2011 Chevrolet Volt
As we get past the first early adopters—the Who Killed The Electric Car? types—who would buy a plug-in vehicle with the blink of an eye, EV manufacturers have to not only try to pack as much range as they can in their vehicles; they also have to be mindful of it in the way they'll market them.
Now General Motors has filed for a trademark on the term—assumedly to use it against vehicles that are purely battery-powered.
GM's filing says that the purpose is “promoting public awareness of electric vehicle capabilities.”
The 2011 Nissan Leaf, the Volt's most formidable plug-in rival, also to see its first deliveries by the end of the year, can go up to 100 miles per charge. While the more costly Volt, with its range-extending four-cylinder engine, can go up to 40 miles per charge on battery power alone, after that its gasoline engine starts to power the electric drivetrain and it can go another 300 miles or so.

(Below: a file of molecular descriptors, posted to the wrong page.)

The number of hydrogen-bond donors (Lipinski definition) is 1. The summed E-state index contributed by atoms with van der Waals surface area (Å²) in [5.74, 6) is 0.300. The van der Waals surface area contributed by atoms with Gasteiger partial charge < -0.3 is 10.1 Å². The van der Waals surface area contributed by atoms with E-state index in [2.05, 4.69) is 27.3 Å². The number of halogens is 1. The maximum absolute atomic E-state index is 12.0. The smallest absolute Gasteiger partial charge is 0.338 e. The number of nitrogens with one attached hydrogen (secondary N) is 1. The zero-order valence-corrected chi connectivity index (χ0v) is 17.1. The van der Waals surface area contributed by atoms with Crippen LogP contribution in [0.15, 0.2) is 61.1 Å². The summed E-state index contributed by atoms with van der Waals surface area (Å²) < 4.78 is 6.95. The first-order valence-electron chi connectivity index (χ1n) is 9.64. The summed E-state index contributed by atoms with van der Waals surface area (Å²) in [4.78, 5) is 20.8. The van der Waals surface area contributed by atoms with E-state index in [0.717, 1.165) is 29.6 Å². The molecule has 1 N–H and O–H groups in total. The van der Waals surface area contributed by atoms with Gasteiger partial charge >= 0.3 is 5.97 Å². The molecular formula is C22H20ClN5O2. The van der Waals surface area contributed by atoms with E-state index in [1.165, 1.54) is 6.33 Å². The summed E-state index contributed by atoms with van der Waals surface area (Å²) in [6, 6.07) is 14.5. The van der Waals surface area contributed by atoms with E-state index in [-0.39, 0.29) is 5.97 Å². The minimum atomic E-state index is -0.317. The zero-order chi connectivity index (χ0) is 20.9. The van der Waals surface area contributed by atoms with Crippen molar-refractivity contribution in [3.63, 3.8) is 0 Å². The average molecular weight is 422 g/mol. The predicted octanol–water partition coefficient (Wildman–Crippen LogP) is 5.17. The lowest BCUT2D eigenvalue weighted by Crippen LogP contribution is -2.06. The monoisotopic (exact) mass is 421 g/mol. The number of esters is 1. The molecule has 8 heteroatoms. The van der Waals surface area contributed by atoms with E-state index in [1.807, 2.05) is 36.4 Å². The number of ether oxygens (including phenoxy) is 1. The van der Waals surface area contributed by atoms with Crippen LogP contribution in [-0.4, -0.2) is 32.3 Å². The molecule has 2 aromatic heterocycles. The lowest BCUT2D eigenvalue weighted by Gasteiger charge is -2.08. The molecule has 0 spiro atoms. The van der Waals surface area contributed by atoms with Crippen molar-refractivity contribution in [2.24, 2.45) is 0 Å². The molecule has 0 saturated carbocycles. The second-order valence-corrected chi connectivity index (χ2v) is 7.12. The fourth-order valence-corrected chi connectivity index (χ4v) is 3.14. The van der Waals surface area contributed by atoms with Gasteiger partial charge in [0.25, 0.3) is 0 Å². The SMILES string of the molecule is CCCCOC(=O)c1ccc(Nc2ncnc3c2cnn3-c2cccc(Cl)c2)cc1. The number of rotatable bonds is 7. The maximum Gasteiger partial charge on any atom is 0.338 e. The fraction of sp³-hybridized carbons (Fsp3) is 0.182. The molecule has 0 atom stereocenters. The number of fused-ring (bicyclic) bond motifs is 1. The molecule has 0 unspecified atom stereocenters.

What GM needs is an effective campaign to help justify why the Volt costs so much more than the Leaf.
It might be possible to trademark the term, but we have to question GM's motives. While electric-car early adopters will likely have a handle on how to manage range, it also seems entirely possible that using negative tactics like this, as well as exploiting fear of range anxiety, could very well backfire on GM—leading shoppers to bypass plug-in vehicles completely.
Or, cynical as we are, perhaps its very filing was intended as a sort of backhanded marketing move?
How do you see range anxiety being used in a marketing campaign: A Volt Dance that mentions range anxiety? One involving cowboys and Home on the Range? Let us know.